Economics Professor Absolutely Agrees With Minimum Wage Increase

A demonstrator attends a downtown Windsor rally supporting $15/hr minimum wage in Canada. Photo taken April 15, 2016.

A Fanshawe College Economics Professor is disputing protests to the recent minimum wage increase, including comments made last year by the Sarnia-Lambton Chamber of Commerce.

Darren Chapman believes the increase will benefit a lot of Ontarians and the provincial economy as a whole.

“We’re actually giving the opportunity for the lower end of the socioeconomic scale to increase their real wages, which haven’t increased in the last 30 to 40 years,” says Chapman. “In one big chunk, it’s allowing them to catch up so they’re steadier on their feet.”

He says the suppliers or purchasers of the labour will take a hit, but it’s a cost they should be able to afford.

“A lot of the restaraunts and small businesses are complaining saying ‘I can’t afford this,’ but actually they can,” says Chapman. “What’s going to be required from them is to take a look at their menu prices, if you will, and start to increase the price of their goods and services so that they maintain and are able to achieve the higher levels of profit.”

“When you actually look at an average restaraunt, it probably means a difference of a 10 to 15 cent increase on all their menu items,” he says. “People are willing to pay that so that others can get a higher wage.”

Chapman says the increase won’t just benefit those who are making the minimum wage.

“If you were making $15/hour before and some people were making the minimum wage, you’re not going to be satisfied that people now making the minimum wage is the same wage that you’re making. So all wages are increasing. As a result, all prices are going to increase. So we’re going to see a bump in inflation, that’s a sign of a healthy economy. We just don’t want to see too much inflation.”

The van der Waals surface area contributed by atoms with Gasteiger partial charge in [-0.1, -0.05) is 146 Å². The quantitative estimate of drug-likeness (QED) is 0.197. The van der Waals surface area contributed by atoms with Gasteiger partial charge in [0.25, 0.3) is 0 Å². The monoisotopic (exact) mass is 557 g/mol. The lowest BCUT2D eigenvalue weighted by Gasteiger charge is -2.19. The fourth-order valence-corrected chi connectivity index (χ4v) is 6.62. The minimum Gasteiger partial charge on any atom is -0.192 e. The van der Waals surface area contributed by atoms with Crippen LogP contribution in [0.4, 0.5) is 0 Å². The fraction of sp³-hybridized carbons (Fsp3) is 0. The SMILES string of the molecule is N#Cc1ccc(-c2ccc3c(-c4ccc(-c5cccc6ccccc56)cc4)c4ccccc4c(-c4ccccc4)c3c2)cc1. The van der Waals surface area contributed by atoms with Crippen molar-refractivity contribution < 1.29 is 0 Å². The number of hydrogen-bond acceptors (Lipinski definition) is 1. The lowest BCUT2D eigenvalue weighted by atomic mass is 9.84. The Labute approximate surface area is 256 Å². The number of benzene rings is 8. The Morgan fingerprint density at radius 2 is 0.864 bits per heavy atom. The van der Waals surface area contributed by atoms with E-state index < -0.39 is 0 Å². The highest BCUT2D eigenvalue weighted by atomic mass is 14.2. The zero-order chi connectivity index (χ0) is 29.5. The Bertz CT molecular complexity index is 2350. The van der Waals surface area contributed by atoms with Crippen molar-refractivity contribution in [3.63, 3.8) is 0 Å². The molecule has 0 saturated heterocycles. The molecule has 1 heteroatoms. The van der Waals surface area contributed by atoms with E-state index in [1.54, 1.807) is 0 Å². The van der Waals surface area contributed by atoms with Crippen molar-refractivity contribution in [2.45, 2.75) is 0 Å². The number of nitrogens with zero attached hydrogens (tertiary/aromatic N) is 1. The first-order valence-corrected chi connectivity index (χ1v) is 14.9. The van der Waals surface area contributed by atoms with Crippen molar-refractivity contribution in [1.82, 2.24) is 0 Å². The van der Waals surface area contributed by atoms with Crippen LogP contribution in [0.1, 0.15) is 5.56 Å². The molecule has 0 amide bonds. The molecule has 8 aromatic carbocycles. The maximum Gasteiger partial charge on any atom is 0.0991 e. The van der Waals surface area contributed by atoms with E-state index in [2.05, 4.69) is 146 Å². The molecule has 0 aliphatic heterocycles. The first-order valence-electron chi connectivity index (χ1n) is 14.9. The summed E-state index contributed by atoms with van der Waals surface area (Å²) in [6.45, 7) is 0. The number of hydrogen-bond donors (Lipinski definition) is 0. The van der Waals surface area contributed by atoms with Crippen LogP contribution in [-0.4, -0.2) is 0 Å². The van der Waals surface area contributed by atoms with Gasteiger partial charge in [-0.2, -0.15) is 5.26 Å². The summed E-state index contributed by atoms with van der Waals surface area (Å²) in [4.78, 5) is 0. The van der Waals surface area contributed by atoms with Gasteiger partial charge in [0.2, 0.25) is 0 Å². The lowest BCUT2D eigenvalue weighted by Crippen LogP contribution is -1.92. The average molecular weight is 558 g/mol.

Chapman expects any negative effects, including potential job losses, to be short lived.

“When we look at it in the short term we can certainly say ‘yes, some people may lose their job, some people won’t get as many hours.’ When we look at it more in the longer term, those issues get worked out in the wash.”

He believes unemployment figures won’t dramatically increase as a result of the wage increase

“Some employers will make a point of it and lay people off. But at the end of the day, they’re going to need to rehire those people especially as the economy improves, which the economy is doing right now,” says Champan. “They’d be crazy to lay people off at the time when their business is starting to pick up.”

He finished by saying some people are overreacting to prices going up as a result of the wage increase.

“People expect to pay a higher price for goods and services because it means their wages are going up,” he says. “I don’t buy into the fact that we’re going to have mass unemployment and that the sky is falling— it’s not.”